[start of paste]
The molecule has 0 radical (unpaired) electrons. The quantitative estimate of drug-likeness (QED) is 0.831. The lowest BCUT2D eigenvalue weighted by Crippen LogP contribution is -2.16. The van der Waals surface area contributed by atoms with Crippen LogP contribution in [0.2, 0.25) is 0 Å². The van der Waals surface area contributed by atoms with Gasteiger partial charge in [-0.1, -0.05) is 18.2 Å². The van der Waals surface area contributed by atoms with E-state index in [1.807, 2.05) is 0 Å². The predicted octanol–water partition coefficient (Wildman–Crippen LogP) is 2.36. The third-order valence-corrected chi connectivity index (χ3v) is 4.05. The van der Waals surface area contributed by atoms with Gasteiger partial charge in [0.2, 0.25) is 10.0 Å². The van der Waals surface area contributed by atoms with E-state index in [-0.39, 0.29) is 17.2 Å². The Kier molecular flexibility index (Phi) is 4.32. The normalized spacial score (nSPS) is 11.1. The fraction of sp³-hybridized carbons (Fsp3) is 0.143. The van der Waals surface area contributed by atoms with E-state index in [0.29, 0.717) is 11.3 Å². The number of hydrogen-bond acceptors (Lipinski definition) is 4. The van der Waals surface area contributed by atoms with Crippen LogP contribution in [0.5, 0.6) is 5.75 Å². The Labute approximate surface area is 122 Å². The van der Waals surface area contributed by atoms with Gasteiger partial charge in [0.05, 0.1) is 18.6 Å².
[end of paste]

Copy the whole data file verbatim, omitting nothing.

The molecule has 0 radical (unpaired) electrons. The quantitative estimate of drug-likeness (QED) is 0.831. The lowest BCUT2D eigenvalue weighted by Crippen LogP contribution is -2.16. The van der Waals surface area contributed by atoms with Crippen LogP contribution in [0.2, 0.25) is 0 Å². The van der Waals surface area contributed by atoms with Gasteiger partial charge in [-0.1, -0.05) is 18.2 Å². The van der Waals surface area contributed by atoms with E-state index in [1.807, 2.05) is 0 Å². The predicted octanol–water partition coefficient (Wildman–Crippen LogP) is 2.36. The third-order valence-corrected chi connectivity index (χ3v) is 4.05. The van der Waals surface area contributed by atoms with Gasteiger partial charge in [0.2, 0.25) is 10.0 Å². The van der Waals surface area contributed by atoms with E-state index in [-0.39, 0.29) is 17.2 Å². The Kier molecular flexibility index (Phi) is 4.32. The normalized spacial score (nSPS) is 11.1. The fraction of sp³-hybridized carbons (Fsp3) is 0.143. The van der Waals surface area contributed by atoms with E-state index in [0.29, 0.717) is 11.3 Å². The number of hydrogen-bond acceptors (Lipinski definition) is 4. The van der Waals surface area contributed by atoms with Crippen LogP contribution in [0.5, 0.6) is 5.75 Å². The Labute approximate surface area is 122 Å². The van der Waals surface area contributed by atoms with Gasteiger partial charge in [0.05, 0.1) is 18.6 Å².